Out of the tunnel’s darkness, we enter a barren rocky landscape blanketed in fog. We find ourselves in a place above the clouds. where birds soar. A melted ceiling offers a glimpse into the unknown. Global warming has left its mark, but hope can be found in consideration and love of nature and people.
Laure Prouvost is known for her captivating installations with film, sound, performance, sculpture, textile and text that trigger the senses. In her work, the line between fiction and reality is erased. She incorporates characteristics of Dadaism and Surrealism, allowing for lawlessness and the irrational. Prouvost’s art also makes reference to art-historical and religious motifs, such as the fountains of antiquity, archetypal grottos, birds and fish.
Laure Prouvost has taken full advantage of the mighty size of the Light Hall and created a world of contrasts. She appeals to our senses and emotions with gravity, light and colour, and toys with our sense of direction. Pulsating light, sparkling imaginative glass sculptures and fountains bring light, colour and life to a threatened world.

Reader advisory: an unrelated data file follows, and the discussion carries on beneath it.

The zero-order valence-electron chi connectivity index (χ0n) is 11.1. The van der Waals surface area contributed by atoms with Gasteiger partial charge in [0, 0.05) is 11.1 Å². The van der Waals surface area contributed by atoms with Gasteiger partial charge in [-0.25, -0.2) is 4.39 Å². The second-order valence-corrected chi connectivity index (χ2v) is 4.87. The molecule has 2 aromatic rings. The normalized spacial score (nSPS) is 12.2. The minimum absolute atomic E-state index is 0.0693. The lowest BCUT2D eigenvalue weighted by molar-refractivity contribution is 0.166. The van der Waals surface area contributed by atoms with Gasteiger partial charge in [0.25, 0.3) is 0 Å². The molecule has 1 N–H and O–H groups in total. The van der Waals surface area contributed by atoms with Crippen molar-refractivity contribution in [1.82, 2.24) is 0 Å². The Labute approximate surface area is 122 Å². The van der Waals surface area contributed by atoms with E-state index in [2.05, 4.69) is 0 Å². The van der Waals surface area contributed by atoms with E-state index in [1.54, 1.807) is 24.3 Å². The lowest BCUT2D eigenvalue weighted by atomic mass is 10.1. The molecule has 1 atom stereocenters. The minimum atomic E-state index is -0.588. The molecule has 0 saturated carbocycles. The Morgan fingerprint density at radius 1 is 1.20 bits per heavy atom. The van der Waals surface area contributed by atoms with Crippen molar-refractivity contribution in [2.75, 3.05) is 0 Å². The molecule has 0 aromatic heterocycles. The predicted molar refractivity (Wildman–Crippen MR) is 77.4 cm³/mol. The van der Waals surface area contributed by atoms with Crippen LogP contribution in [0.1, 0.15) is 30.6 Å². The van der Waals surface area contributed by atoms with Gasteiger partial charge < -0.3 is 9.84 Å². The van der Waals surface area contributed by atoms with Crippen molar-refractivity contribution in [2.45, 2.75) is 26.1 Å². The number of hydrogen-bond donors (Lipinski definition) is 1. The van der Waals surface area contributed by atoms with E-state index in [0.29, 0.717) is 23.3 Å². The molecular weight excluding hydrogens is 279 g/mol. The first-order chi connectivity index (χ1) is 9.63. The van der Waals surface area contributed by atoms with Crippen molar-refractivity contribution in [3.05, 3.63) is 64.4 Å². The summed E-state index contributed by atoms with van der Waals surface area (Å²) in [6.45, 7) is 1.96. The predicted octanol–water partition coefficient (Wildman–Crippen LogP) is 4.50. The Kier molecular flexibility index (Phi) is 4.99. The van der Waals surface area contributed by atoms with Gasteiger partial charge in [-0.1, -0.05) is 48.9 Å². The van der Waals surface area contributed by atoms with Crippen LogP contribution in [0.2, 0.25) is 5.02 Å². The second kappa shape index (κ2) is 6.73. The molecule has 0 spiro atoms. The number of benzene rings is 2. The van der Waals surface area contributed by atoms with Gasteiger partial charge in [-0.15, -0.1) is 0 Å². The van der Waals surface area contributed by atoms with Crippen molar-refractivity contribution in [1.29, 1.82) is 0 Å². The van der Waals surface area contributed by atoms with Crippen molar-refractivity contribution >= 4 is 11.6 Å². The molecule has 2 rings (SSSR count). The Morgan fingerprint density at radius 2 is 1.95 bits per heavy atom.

Sculptures weightlessly float in the space, making us feel like we have entered another dimension. In one area, the floor rises, while in another, it lowers us into a soft surface. In Prouvost’s monumental video works, we encounter the recurring figure of Grand Ma, who launches herself into grand flight.
The exhibition takes nature, environmental challenges and the pandemic seriously, but communicates with warmth and absurd humour.
NMO, Oslo, NOR
Artist: Laure Prouvost
Studio Prouvost headed by Maud Gyssels
Exhibition Architecture by Diogo Passarinho Studio
Team: Diogo Passarinho and Gonçalo Reynolds
Production company: Arter
Lighting design: Light Bureau